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Major League Baseball owners and the MLB Players Association have taken turns proposing ways to start the 2020 season — only for those proposals to be launched into oblivion by the other side like a hanging breaking ball.

Owners claim they will lose hundreds of thousands of dollars each game — one report had it over $600,000 — by playing in stadiums this season without fans, something the union finds hard to believe. The apparent mistrust between the sides has fueled speculation about the possible cancellation of the 2020 season.

Not so fast.

MLB Commissioner Rob Manfred might implement a 50-game schedule — less than one-third of the standard 162-game schedule — in which the players would receive their salaries pro rata. It’s not the 114-game schedule the players association proposed Sunday, but it’s the pay scale they seek.

Perhaps it is the worst-case scenario. Perhaps the sides can negotiate for a few more games. But it’s something to work with, and it is a possible path to playing baseball.

“I can tell you that as of [Tuesday], I am more optimistic about playing this season as I have been over the last couple of weeks,” Twins President Dave St. Peter said. “I know there’s a lot of media reporting and speculation [otherwise], but I think the reality of it is that the situation is a little closer to resolution than most people believe. I truly believe that.

“I think it is rooted in the reality that owners and players ultimately want to play. I think they want to find a bridge, come together. I know that’s the case with the owners and I know that’s the case of our players. I can’t speak for the other 29 clubs.”

The sides have been battling since late March, when they agreed to an altered salary structure as the coronavirus outbreak upended sports leagues worldwide. But the players and owners ended up disagreeing about the agreement. Owners claimed they could renegotiate a deal for a season with no fans allowed in stadiums; the union felt the March agreement was ironclad.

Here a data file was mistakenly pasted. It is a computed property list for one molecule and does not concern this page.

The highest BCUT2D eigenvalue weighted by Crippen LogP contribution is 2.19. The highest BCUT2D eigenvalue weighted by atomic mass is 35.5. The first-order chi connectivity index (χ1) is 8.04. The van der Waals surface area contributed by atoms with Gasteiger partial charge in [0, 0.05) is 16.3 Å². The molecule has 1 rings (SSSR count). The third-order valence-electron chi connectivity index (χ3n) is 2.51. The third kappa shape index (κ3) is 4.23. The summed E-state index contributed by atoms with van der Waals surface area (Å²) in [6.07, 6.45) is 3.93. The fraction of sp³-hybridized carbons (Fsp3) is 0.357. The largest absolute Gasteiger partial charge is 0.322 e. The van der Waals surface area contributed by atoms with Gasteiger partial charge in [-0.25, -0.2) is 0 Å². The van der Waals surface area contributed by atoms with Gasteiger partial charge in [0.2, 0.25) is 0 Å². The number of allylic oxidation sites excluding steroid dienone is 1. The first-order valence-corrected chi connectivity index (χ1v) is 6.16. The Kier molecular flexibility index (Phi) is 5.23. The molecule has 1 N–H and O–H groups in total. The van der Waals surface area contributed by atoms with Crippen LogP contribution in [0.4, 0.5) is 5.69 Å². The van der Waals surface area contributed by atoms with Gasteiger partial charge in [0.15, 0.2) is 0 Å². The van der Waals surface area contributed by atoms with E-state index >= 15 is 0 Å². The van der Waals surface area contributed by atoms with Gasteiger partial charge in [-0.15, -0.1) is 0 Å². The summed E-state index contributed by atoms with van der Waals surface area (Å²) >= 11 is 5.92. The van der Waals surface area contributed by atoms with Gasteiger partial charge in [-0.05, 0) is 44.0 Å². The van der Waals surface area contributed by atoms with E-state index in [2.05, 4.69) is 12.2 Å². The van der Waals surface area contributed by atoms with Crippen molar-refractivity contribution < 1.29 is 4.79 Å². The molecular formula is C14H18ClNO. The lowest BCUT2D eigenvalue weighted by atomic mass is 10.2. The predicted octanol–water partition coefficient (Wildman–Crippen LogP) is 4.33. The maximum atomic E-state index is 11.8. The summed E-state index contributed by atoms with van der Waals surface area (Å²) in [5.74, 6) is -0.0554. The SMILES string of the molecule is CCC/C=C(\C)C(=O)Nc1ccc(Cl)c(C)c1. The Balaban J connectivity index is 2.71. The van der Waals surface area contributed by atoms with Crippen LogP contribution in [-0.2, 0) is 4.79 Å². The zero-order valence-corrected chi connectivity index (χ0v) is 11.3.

The league floated a 50-50 revenue split, which the union balked at. Last week, owners proposed an 82-game schedule and a sliding pay scale in which the highest-paid players would take a 75% pay cut. The fact that Manfred and other MLB staffers were taking only 35% pay cuts was not lost on players as they balked at that plan. Then the players suggested over the weekend a 114-game season with prorated salaries. That led to the league threatening a 50-game schedule.

“I think there are also some benefits to shorter versus longer that allows us to get out on the diamond and play in a safe manner, and hopefully for over an entire season,” St. Peter said. “Getting derailed on the start/stop scenario is the worst-case scenario. You’re trying to thread a needle in getting a baseball season in before a second surge of this virus which we believe is a very real possibility.”

The health concerns of the players are issues that can be resolved, St. Peter said.

As other sports craft plans to complete their seasons, the return of baseball has been viewed by many as potentially a big step in the nation’s emergence from the pandemic. But now the country needs healing in another way.

The Twins participated in Blackout Tuesday, a movement that originated in the music industry but has expanded as a way to mourn the May 25 death of George Floyd while pushing for social justice change and reflecting on ways the black community can move forward.

On Tuesday, the Twins tweeted a picture of a black square and even changed their avatar to a Twins cap with a black background, along with the message “Black Lives Matter.”

St. Peter said he feels baseball can be part of the emergence from a tumultuous period in history.

“There’s an appetite to make a deal, to come together and recognize that this is an opportunity,” St. Peter said.

“Baseball historically has found ways to help our country recover from national emergencies.

‘‘I do believe that is not just a historical fact, but a narrative that matters to players and owners.

“The events of the last week help reinforce how baseball can bring communities together. We have an opportunity here.”